The Mesdag Collection
TMC in short
The Mesdag Collection in The Hague exhibits the collection of artists and collectors Hendrik Willem Mesdag and his wife Sientje Mesdag-van Houten. Together with the Van Gogh Museum, the museum in The Hague makes up the Van Gogh Museum Foundation. The collections of both museums complement each other and offer a comprehensive overview of late 19th-century art. Two exhibitions are organised in TMC every year.
The Sensation of the Sea | Photograph: Jan-Kees Steenman
Exhibitions, activities and acquisitions
Mesdag & Japan
7 March – 17 June 2018
During Van Gogh & Japan at the VGM, Mesdag & Japan: Collecting the Far East was on display at TMC. In the years around the opening of his museum in 1887, Hendrik Willem Mesdag acquired a collection of Japanese decorative art, varying from samurai swords to Satsuma vases. The exhibition explored how Mesdag became acquainted with Japanese art, where and how he collected it, and how Japonism influenced art in The Hague in general.
This unique exhibition attracted a record number of more than 5,600 visitors. Mesdag & Japan was accompanied by a richly-illustrated book, the first in a series of publications illuminating a specific part of the collection. As a result of this exhibition, the sizeable collection of Japanese objects in TMC was made available online.
2018 in numbers - The Mesdag Collection
|72,355 website visitors|
|3,903 Facebook fans|
|1,212 Instagram fans|
Mesdag & Japan | Photograph: Jan-Kees Steenman
The Sensation of the Sea
14 September 2018 – 6 January 2019
In the exhibition The Sensation of the Sea: In honour of Bas Jan Ader, guest curator Joanna De Vos took an innovative approach to uniting contemporary and 19th-century art at the museum. Odes to In Search of the Miraculous, the performance by Dutch artist Bas Jan Ader, were the central theme. A range of international artists, including Bill Viola and Nan Goldin, contributed to the exhibition, in which paintings, video art, installations and ceramics took turns in the spotlights. The exhibition attracted more than 4,000 visitors.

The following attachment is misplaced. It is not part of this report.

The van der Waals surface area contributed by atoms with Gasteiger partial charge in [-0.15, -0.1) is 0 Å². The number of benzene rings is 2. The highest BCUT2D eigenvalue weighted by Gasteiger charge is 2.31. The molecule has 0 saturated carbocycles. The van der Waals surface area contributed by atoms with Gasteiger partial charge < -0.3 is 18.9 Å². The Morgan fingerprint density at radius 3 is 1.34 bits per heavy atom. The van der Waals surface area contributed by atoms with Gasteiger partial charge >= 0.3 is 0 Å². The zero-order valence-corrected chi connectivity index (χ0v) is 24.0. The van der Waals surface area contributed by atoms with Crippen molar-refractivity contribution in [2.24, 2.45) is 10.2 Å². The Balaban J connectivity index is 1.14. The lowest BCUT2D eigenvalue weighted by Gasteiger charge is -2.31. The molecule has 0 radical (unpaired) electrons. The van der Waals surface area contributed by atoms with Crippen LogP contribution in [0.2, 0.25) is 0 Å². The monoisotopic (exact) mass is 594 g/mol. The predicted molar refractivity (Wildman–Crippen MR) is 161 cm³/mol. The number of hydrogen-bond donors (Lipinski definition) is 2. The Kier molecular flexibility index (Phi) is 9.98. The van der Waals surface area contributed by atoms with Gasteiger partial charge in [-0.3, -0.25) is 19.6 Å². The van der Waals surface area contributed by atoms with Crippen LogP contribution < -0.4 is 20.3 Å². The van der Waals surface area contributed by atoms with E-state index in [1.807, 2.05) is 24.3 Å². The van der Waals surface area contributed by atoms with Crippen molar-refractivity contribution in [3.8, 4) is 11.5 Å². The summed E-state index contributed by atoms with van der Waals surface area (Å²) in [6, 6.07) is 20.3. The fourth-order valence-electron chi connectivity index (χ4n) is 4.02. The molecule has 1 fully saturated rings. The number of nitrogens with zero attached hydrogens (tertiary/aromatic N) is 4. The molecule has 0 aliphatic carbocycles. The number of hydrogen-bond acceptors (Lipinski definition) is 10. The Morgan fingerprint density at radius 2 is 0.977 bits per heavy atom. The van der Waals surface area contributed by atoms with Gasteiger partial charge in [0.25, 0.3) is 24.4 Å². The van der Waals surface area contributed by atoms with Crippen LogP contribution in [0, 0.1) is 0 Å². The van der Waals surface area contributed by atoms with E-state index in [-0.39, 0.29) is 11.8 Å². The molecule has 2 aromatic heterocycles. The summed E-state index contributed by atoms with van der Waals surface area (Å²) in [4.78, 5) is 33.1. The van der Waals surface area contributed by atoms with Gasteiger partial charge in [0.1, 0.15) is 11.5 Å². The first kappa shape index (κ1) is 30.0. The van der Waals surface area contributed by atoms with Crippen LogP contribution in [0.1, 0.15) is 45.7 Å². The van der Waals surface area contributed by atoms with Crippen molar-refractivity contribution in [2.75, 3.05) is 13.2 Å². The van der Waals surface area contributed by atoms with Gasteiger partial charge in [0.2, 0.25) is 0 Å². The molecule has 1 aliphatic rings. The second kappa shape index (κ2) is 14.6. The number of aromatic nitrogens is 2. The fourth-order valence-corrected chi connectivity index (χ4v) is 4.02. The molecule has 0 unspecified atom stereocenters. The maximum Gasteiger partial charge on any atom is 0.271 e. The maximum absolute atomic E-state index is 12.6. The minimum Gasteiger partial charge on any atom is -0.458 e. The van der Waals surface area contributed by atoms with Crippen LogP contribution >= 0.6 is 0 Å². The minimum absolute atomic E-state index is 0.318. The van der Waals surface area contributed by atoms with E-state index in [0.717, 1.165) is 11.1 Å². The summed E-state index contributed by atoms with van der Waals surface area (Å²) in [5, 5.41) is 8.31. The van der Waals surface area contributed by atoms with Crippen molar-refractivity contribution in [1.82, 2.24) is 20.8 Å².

The Hague anniversary year: Culture by the Sea
In 2018, The Hague hosted a year of celebrations to mark the 200th anniversary of Scheveningen. Cultural institutions in The Hague, including TMC, joined forces in the joint campaign entitled Culture by the Sea.
TMC organised so-called ‘beach walks’, guided tours in which visitors were introduced to the finest seascapes featured on works in the collection, before enjoying a picnic in the museum garden. The autumn exhibition The Sensation of the Sea also linked to the theme.
Additional sparkle was added to the anniversary year when Beach Scene in Holland (c. 1878-1880), a painting by Mesdag himself, was gifted to the museum. For more than a century, the painting was owned by a Dutch family, who now live in Canada. It is an ambitious, detailed painting featuring numerous figures. Attention to detail, such as the reflection of the figures in the shallow water, elevates the painting to a particularly attractive beach scene. Thanks to this gift, Beach Scene in Holland returned to the house where Mesdag painted the work nearly 140 years earlier.
The acquisition of Philip Sadée’s Herring Smokers brought another work back to the collection. This painting was originally part of a door at Hendrik Willem Mesdag’s studio on the Laan van Meerdervoort in The Hague. All eight panels were painted by artist friends of the Mesdags. Sadée painted four women in an interior working on a step in the herring smoking process; they skewer the fish on a stick to allow them to dry.
Hendrik Willem Mesdag, Beach Scene in Holland, c. 1878-1880. Van Gogh Museum, Amsterdam (gift of Mr and Mrs Frans K. Winkel, Michael K. Winkel, Martin P. Winkel and family)
Philip Sadée, Herring Smokers (Les Saurissières), 1869-1888. Van Gogh Museum, Amsterdam